Next time try this bourbon cake!
This easy fruit cake recipe is full of pecans, candied pineapple, candied cherries, dates, and just enough batter to hold it all together.
It's moist and sticky - more like a candy than a cake! It's a traditional fruitcake with old fashioned flavor and it's been a family favorite for generations.
Ingredients for Old Fashioned Fruit Cake
The one thing that always amazes me about this old-fashioned fruitcake recipe is that there is almost nothing holding all of that sweet, sticky fruit together. Make sure you DO NOT buy fruitcake mix - you want to get each type of fruit called for individually.
- Candied Pineapple chunks are called for but sometimes I haven't been able to find it and used the rings instead. Just cut them in chunks. Red and green are the most festive if you can find them.
- Candied cherries are usually pretty easy to find. If you can use part red ones and part green ones it's prettier.
- Pitted dates are what makes this cake sweet and sticky. I prefer to get the diced dates but you can get pitted whole dates and dice them yourself.
- Pecans don't need to be toasted but I think they add more flavor.
- Sugar is just granulated sugar.
- All-purpose flour is what creates the batter that holds this together.
- Baking powder is one ingredient that I add because mom always did - but honestly I have no idea what it does here.
- Salt helps to balance the sweetness of all the candied fruit.
- Vanilla adds a rich dimension.
- Large eggs work with the flour to create the batter.
Fruit Cake Recipe: Love It or Hate It
I grew up loving fruitcake. To be honest, I could never figure out why people didn't like it.
To me, there was nothing more delicious than a piece of my Mom's fruit cake - moist, chewy, and candy-like; thickly slathered with cream cheese or butter. Even better if it was sitting next to a cup of hot chocolate. Mmmmm - Christmas!
...And sugar overload.
That is, I didn't understand it until the fateful day when I tasted someone ELSE'S version of this traditional holiday cake. EWWWW!
I finally understood the jokes..the grimaces..the gagging. Right then I felt sorry for anyone who wasn't me, who didn't have access to this amazing stuff.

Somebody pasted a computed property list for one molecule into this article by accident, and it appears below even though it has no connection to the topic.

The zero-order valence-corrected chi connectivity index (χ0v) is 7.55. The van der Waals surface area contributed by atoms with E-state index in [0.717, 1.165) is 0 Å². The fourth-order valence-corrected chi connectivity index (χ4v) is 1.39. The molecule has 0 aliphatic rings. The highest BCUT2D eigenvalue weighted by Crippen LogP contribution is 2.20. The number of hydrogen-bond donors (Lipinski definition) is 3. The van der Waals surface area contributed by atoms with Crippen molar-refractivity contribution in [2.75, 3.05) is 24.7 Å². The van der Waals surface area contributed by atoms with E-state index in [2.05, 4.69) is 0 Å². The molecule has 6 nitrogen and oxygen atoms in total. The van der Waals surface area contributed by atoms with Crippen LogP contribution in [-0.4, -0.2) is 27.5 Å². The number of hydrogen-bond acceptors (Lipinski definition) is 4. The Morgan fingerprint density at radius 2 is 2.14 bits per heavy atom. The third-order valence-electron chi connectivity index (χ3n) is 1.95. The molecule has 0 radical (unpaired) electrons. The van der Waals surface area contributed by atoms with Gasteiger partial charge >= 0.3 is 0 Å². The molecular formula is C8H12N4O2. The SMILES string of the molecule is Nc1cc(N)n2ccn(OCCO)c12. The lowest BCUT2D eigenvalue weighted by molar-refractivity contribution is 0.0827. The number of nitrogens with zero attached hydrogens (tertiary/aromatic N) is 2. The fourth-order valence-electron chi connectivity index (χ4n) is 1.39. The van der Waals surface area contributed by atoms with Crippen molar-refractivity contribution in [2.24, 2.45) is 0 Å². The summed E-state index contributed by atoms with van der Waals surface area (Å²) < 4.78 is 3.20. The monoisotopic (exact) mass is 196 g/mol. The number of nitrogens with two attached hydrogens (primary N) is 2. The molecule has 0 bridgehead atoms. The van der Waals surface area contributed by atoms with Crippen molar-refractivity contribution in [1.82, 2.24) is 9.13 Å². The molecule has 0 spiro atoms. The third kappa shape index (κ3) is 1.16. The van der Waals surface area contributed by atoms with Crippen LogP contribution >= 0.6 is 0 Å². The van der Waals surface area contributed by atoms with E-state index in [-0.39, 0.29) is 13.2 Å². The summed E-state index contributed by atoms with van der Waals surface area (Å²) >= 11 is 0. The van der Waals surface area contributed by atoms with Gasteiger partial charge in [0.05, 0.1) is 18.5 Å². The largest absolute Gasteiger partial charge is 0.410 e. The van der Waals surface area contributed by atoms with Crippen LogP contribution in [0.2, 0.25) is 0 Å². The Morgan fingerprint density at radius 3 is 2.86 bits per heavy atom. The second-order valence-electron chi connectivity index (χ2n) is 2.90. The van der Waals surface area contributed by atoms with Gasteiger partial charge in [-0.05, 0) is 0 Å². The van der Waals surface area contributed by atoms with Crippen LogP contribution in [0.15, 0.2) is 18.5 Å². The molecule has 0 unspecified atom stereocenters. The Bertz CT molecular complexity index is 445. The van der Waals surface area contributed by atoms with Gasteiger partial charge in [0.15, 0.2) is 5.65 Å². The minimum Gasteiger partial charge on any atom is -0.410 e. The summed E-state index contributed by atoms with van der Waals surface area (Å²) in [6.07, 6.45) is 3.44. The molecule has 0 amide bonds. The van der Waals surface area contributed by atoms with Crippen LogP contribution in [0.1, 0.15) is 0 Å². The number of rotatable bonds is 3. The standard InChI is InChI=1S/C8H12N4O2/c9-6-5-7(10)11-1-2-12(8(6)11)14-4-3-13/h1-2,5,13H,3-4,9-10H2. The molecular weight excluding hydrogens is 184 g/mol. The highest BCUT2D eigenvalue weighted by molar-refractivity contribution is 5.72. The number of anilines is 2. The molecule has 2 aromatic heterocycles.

I mean, how could it be Christmas without it?
I used to sell this homemade fruitcake on eBay for $30 ...and that was twenty years ago or more! No one that has tasted this recipe doesn't like it...It is moist..and more chewy than cakey...there are no golden or dark raisins in it and no "junk" mixed candied fruit...
A few years ago I had the opportunity to interview the folks at Collin Street Bakery in Corsicana, Texas. I think they make the SECOND best fruitcake in the world. 😉
Fruit Cake FAQs
This recipe is rated: Easy
Here are the questions I am most frequently asked about this recipe.
Short answer: yes!
I have no clue where my mom got the recipe but she made it for her 6 siblings every single year.
Numerous fruitcakes were wrapped in waxed paper, then boxed, then covered with brown postal paper and tied with a string. It happened just after Thanksgiving just like clockwork. My job was holding my finger on the string so Mom could make the knot tight.
This Christmas cake was mailed overseas to my uncles during World War II ... it has been mailed overseas to my kids in the military. It always arrives perfectly intact and fresh.
You can make in November and let it sit in a cool place or make it closer to Christmas..either way it will be great.
A fruitcake that's stored properly can last for years - not at our house though because we eat it long before it has a chance to go bad.
Fruitcake will last a month or so at room temperature if it's properly wrapped. It will also keep for up to about 6 months in the refrigerator.
This traditional fruit cake recipe is moist because of the baking technique and we've eaten the last few bites of it a month or so after making it - it's not dry. Just keep it wrapped. Some people wrap it in a cheesecloth that's been soaked in rum or brandy - and that's a good way to ensure it doesn't mold if you are storing it at room temperature for a long time.